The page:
How to Talk to Your Partner About Ethical Non-Monogamy

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Last night’s episode of “The Bachelors Australia” brought about a new conversation for the franchise — one about polyamory and ethical non-monogamy.

Ethical non-monogamy (ENM) has become much more prevalent in the modern dating world, with fluidity of all forms becoming much more acceptable in relationship dynamics across the board.

According to recent research done by Bumble and published in their Dating Redefined report, a third (33 percent) of single Australians think ethical non-monogamy is the way of the future. Gen Z are the most likely generation to agree with this (42 percent), followed by millennials (36 percent) and Gen X (24 percent).

However, its popularity within the modern dating scene didn’t seem to make things less complicated for Jessica, one of Bachelor Felix Von Hofe‘s favourites on “The Bachelors”.

Offscreen, Jessica had shared with her fellow contestants that she was in an open, polyamorous relationship with her boyfriend, Damien, back in Townsville. This prompted Tash, one of Bachelor Jed McIntosh‘s girls, to tell Jed about Jessica’s relationship status, saying that she’d “want to know” if someone she was dating “had a boyfriend”.

As you can imagine, chaos ensued.

“I considered not going on the show,” Jessica Navin told POPSUGAR Australia over the phone. “I was worried for my mental health, how myself and Damien would be perceived. I didn’t want Australia to misunderstand us, or where we were coming from.”

“It was actually Damien who originally suggested we try openness,” she continued. “I’d expressed my curiosities to him and he’s a very spiritual person, who tries to separate himself from his ego and believes that there’s just always more love to give. He’s amazing.”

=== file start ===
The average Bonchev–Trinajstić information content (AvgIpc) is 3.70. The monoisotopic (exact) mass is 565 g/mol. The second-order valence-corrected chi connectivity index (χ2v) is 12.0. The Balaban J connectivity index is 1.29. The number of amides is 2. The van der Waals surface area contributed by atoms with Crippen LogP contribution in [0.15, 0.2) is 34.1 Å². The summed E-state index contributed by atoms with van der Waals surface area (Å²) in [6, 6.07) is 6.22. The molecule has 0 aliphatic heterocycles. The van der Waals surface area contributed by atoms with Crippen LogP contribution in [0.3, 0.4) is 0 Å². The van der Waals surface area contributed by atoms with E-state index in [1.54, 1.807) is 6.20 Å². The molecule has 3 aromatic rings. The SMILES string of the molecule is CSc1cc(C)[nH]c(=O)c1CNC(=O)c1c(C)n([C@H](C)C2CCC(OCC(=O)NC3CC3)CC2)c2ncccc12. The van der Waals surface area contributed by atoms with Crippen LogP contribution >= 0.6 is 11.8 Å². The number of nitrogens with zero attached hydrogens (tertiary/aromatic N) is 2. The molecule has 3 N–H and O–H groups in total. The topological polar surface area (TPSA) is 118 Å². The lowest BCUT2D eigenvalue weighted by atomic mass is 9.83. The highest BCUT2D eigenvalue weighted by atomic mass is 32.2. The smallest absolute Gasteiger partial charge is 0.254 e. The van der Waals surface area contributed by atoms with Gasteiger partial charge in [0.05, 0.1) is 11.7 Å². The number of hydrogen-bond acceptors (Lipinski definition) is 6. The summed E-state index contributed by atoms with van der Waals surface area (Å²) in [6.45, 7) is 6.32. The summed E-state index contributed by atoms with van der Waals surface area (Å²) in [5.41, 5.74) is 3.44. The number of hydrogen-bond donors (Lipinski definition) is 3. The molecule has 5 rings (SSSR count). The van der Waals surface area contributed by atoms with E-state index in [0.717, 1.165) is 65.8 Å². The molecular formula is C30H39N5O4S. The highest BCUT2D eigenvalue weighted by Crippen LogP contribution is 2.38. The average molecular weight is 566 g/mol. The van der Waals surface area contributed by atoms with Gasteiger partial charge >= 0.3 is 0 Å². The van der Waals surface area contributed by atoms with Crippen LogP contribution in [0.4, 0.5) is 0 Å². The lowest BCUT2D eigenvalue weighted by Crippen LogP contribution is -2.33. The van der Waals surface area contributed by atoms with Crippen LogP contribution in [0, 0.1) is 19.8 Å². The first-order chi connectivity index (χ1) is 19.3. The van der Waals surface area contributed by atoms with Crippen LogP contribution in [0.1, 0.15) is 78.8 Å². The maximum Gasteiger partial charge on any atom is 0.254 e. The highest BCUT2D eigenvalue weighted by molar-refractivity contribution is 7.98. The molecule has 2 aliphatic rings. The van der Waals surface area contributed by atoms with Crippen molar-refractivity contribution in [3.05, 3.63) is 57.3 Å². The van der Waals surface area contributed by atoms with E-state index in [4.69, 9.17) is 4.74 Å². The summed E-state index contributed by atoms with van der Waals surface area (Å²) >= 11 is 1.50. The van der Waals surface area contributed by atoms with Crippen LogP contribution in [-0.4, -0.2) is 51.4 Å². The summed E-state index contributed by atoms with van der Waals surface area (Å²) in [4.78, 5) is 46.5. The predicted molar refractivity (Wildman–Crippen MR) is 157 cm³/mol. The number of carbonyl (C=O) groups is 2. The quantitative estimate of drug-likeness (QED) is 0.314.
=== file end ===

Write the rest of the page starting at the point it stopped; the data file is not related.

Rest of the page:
Despite not knowing if venturing outside of monogamy was for her, Jessica was excited to give it a go. To have a partner that was supportive of her going on the show and exploring that journey — whatever it may be — felt like a new kind of freedom, that might be more in line with the kind of relationship(s) she wanted.

“I really hope our dynamic will open conversations about relationship structures on a more public, mainstream level.”

Within the Bachelors mansion, the majority of the girls sided with Jessica, offering their support, urging her to stay strong and encouraging her to just be herself. However, when the news made its way to Felix, he was shocked to learn that Jessica was in a relationship.

Pulling her aside for a chat, he didn’t seem thrilled — or very open — to the ENM dynamic.

“Do you have a boyfriend?” he asked, bluntly.

“I was hoping we could have this conversation on our one-on-one,” she replied.

While Felix assured Jessica that he wasn’t angry about the situation or blaming her for the way it was brought to his attention, he didn’t seem overly understanding of her take on monogamy.

Jessica explained that she had someone at home, who was super supportive of her coming on the show. She said that her partner outside the mansion knew from that start that she wasn’t sure about “the whole monogamy situation”, and that she was trying to figure out a relationship structure that would be right for her.